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The nature of your role as tutor
Your tutoring role may be part-time or full-time; as a staff member, or as a freelance (self-employed)
consultant. You may be one of several tutors for the same course, who work with a senior tutor, or you may be
solely responsible for all the students in the course. You may have had a direct role in authoring the course, you
may be a colleague of the course author(s), or you might not know the course authors at all.
Salmon’s categories are mirrored closely in the work of McPherson and Nunes (2004) who define their
categories in the terms of roles. Darabi et al. (2006) provide a detailed breakdown of competencies for distance
teaching, generating a list of 20 competencies for online distance an instructor which was then prioritized
according to how practitioners felt they performed.
• Employ appropriate presentation strategies
• Exhibit effective communication skills
• Facilitate productive discussions
• Ensure appropriate communication
• Provide learners with course-level guidelines
• Employ appropriate types of interaction
• Provide timely and informative feedback
• Assess learning based on stated goals
• Stimulate learners’ critical thinking
• Monitor learner progress
• Evaluate effectiveness of course
• Encourage learners to become self-directed
• Manage logistical aspects of course
• Foster a learning community
• Create a friendly and open environment
• Use various methods of distance education
• Assist learners in becoming acclimated
• Use relevant technology effectively
• Accommodate problems with technology
• Improve own professional knowledge.’
(Darabi et al., 2006, p. 113)
Tutoring Learners at a Distance
In an examination of the distance education system and its sub-systems. Erdos ( 1967) identifies the following:
educational programme evaluation, finance, management teaching materials and student service as part of the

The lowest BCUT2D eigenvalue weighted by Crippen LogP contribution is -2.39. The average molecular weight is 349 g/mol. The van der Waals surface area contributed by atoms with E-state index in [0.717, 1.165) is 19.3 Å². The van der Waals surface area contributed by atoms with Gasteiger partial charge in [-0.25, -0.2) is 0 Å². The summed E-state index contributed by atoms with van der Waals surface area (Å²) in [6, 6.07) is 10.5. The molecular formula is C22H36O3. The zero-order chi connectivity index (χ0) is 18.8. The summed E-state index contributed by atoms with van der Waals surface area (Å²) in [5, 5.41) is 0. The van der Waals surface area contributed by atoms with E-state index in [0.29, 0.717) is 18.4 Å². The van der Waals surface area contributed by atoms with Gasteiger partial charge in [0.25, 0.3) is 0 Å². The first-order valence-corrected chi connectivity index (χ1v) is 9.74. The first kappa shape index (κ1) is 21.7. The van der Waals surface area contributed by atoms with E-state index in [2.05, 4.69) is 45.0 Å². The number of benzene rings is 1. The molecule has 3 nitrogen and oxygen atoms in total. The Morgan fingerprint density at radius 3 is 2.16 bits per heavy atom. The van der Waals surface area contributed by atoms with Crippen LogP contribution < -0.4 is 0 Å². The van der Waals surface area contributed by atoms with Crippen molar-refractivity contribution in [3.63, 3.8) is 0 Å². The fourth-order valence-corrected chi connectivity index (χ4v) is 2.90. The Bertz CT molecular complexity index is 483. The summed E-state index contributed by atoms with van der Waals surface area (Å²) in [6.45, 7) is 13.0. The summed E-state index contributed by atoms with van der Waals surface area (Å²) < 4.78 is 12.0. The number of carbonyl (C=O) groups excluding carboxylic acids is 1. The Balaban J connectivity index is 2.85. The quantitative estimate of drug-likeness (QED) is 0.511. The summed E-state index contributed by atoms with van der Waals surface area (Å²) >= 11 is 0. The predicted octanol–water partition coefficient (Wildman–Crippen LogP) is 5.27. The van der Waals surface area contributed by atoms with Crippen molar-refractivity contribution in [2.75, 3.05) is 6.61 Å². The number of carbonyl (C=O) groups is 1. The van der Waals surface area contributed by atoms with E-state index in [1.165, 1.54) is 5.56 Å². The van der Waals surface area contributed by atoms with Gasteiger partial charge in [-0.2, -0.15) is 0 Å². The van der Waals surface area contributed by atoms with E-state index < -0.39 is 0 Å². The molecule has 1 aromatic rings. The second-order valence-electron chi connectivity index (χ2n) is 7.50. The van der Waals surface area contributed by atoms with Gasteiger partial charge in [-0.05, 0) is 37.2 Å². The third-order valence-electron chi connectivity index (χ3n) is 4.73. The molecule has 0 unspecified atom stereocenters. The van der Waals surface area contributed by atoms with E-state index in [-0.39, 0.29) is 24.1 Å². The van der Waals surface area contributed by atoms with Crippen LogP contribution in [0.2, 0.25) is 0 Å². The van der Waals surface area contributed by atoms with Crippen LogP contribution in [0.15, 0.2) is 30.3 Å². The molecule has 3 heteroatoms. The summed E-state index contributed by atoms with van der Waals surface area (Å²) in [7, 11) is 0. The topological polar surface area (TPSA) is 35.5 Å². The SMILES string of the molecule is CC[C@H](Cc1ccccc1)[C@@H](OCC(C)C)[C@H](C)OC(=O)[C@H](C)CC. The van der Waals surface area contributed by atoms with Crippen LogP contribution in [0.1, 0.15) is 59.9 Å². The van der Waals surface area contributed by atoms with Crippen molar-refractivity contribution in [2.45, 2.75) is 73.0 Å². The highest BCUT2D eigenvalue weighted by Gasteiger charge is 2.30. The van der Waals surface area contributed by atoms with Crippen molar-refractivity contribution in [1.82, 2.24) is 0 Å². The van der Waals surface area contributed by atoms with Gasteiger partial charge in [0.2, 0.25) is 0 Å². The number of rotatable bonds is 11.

student service, she identifies teaching examining, counseling, admission and the relay of information. Part of
the teaching, here comes form of tutoring.
Tutoring learners at a distance can take a variety of forms. These forms explain in a way the nature of the
mediation that takes place. Most of the forms of mediation that are possible in an actual distance education
teaching situation can take place in tutorials or small group teaching. They come in form of
• tutorial letters sent to the learner
• telephone conversations with learners
• e-mail interactions with learners
• face to face teaching,
• audio or video tape teaching
• audio and video conferencing
• comments marked on assignments which are returned to learners
• Articles in Unit Newsletters.
While the role of the tutor as an intermediary places emphasis on the tutor’s ability to understand the course
text, and guide the learners through the issues raised the tutor’s own teaching ability as well as the ability to
lead a group discussion effectively are highly needed. In this respect, the tutor is expected to:
• respond effectively and early to many questions the learners ask
• initiate dialogue among members of the class to promote interaction and make up for lost time in terms